Issuing Corporate Securities - Underwriting Corporate Securities

Once a business has decided that it needs to raise capital to meet its organizational objectives, they must determine how to raise the needed capital. Most corporations at this point will hire an investment banker, also known as an underwriter, to advise them. The underwriter works for the issuer and it is their job to advise the client about what type of securities to offer. The issuer and the underwriter together determine whether stocks or bonds should be issued and what the terms will be. The underwriter is responsible for trying to obtain the financing at the best possible terms for the issuer. The underwriter will:

  • Market the issue to investors
  • Assist in the determination of the terms of the offering
  • Purchase the securities directly from the issuer to resell to investors

The issuer is responsible for:

  • Filing a registration statement with the SEC
  • Registering the securities in the states in which it will be sold, also known as blueskying the issue
  • Negotiating the underwriter’s compensation and obligations to the issuer

Types of Underwriting Commitments

The agreement between the issuer and the underwriter spells out the underwriter’s responsibilities to the issuer. The agreement may take a variety of forms and may include:

  • Firm commitment
  • Best efforts
  • Mini-maxi
  • All or none
  • Standby

Market Out Clause

An underwriter offering securities for an issuer on a firm commitment basis is assuming a substantial amount of risk. As a result, the underwriter will insist on having a market out clause in the underwriting agreement. A market out clause would free the underwriter from their obligation to purchase all of the securities in the event of a development that impairs the quality of the securities or that adversely affects the issuer. Poor market conditions are not a reason to invoke the market out clause. If a syndicate was in the process of taking a biotech company public and while the issue is in registration the FDA elects not to approve the company's main drug for sale the syndicate could invoke the market out clause.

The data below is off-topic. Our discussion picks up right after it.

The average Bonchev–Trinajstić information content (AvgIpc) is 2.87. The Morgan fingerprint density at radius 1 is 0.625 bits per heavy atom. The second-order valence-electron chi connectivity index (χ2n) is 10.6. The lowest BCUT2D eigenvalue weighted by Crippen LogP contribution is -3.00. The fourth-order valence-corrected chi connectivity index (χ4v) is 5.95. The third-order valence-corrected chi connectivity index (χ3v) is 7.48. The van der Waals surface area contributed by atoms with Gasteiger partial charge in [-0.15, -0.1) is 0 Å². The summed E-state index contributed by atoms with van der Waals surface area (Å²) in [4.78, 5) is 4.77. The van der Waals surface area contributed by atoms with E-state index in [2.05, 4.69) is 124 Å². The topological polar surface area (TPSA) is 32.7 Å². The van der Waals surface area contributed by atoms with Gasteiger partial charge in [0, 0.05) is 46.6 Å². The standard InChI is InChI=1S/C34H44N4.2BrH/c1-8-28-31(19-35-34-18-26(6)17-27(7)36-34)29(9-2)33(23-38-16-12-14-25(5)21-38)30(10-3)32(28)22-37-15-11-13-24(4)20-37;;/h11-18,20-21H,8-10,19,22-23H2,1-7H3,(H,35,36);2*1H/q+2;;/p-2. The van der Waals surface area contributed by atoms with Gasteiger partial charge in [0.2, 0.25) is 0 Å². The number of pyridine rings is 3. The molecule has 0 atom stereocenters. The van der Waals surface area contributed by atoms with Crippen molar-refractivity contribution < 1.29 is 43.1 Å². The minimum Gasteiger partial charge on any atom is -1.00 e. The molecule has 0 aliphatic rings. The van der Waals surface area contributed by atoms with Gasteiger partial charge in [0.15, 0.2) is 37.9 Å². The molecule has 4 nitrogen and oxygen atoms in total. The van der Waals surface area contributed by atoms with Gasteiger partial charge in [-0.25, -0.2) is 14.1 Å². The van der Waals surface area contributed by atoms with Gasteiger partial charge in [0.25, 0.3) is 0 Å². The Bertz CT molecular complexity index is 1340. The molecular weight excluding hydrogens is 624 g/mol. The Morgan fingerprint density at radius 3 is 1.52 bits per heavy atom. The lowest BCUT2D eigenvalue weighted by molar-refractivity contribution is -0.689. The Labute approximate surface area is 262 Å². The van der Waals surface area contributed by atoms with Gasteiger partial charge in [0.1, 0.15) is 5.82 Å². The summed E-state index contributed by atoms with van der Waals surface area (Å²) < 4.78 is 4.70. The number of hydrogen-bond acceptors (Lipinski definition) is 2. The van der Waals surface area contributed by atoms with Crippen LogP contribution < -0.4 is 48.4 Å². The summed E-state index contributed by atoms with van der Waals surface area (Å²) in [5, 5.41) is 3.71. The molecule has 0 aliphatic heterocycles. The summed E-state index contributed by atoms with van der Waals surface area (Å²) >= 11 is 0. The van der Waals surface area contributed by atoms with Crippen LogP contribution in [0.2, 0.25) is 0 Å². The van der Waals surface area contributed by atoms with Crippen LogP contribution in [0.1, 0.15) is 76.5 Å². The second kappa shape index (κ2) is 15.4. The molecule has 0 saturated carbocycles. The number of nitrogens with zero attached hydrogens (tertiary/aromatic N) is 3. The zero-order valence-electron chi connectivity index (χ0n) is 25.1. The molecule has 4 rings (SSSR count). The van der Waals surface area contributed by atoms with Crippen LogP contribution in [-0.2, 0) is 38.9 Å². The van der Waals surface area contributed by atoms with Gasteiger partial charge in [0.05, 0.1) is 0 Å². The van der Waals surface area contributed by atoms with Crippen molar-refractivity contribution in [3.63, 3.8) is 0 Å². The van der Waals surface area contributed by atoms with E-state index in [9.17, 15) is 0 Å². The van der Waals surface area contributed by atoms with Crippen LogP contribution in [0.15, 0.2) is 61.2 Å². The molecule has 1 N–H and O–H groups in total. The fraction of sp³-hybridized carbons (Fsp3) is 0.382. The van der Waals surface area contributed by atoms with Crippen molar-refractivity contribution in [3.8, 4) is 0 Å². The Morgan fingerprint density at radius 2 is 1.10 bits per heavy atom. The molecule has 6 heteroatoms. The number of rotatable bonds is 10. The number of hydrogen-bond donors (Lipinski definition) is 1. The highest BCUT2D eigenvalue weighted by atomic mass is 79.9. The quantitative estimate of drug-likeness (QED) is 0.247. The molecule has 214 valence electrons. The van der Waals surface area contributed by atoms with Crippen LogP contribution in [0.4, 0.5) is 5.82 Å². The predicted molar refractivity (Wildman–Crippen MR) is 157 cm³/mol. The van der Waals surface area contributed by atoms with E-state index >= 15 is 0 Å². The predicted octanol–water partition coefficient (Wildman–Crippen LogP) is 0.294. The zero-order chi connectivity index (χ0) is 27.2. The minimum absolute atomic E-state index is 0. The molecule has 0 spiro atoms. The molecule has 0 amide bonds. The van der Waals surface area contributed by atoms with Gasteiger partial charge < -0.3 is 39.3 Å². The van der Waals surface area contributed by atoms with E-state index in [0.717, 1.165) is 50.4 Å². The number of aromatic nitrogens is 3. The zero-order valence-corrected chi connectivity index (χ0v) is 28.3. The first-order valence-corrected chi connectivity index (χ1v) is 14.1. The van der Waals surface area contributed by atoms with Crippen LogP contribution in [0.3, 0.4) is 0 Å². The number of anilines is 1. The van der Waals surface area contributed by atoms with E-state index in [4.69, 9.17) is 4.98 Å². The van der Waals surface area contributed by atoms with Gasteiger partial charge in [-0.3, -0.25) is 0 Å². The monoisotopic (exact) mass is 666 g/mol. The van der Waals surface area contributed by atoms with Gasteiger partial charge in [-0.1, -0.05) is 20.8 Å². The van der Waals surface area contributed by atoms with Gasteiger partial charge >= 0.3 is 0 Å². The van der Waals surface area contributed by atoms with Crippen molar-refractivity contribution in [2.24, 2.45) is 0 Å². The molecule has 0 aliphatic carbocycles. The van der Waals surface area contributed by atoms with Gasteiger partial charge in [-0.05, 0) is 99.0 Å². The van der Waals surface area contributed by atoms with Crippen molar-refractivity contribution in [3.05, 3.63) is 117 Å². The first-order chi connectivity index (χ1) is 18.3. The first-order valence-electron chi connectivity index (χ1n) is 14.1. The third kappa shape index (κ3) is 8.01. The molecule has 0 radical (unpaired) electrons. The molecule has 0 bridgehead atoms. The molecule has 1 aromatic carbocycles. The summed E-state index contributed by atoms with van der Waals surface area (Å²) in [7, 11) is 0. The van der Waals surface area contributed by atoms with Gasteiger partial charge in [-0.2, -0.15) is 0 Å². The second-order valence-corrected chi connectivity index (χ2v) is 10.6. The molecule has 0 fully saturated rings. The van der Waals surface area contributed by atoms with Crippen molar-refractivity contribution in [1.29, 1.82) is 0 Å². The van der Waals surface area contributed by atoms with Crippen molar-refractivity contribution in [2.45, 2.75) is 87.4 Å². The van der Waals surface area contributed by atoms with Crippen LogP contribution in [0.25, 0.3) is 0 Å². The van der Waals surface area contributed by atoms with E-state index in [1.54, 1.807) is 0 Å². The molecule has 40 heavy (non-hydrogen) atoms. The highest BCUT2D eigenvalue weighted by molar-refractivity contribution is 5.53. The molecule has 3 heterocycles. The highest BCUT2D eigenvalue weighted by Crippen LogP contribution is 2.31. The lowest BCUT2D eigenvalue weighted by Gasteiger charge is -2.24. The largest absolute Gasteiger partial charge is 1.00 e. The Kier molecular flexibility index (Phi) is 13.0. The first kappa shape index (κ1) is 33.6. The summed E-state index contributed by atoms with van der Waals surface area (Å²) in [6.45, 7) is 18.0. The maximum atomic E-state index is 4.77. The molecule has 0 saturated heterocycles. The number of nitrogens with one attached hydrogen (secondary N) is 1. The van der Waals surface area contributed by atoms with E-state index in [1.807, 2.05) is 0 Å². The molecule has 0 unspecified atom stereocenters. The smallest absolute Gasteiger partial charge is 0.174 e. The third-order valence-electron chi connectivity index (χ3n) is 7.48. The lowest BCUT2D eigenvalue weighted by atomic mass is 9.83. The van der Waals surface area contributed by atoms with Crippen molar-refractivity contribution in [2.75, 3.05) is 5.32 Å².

Series 55 Textbooks & Software

Types Of Offerings


Related Articles
  1. Investing Basics

    What is Underwriting?

    Underwriting is a term most often used in investment banking, insurance and commercial banking. Generally, underwriting means receiving a remuneration for the willingness to pay for or incur ...
  2. Insurance

    Is Insurance Underwriting Right For You?

    If you have excellent analytical skills and an eye for detail, this may be your calling.
  3. Investing Basics

    What is a Greenshoe Option?

    A greenshoe option is a provision in an underwriting agreement that allows the underwriter to buy up to 15% of the shares in an IPO at the offer price.
  4. Options & Futures

    Greenshoe Options: An IPO's Best Friend

    Find out how companies can save or boost their public offering price with these options.
  5. Economics

    What Does an Underwriter Do?

    In the investment world, an underwriter is a company that helps corporations or other issuing bodies distribute their securities.
  6. Insurance

    The Rise Of The Modern Investment Bank

    Get to know a little bit about the institutions whose actions help to guide free markets.
  7. Investing

    Corporate Bonds and the Importance of Covenants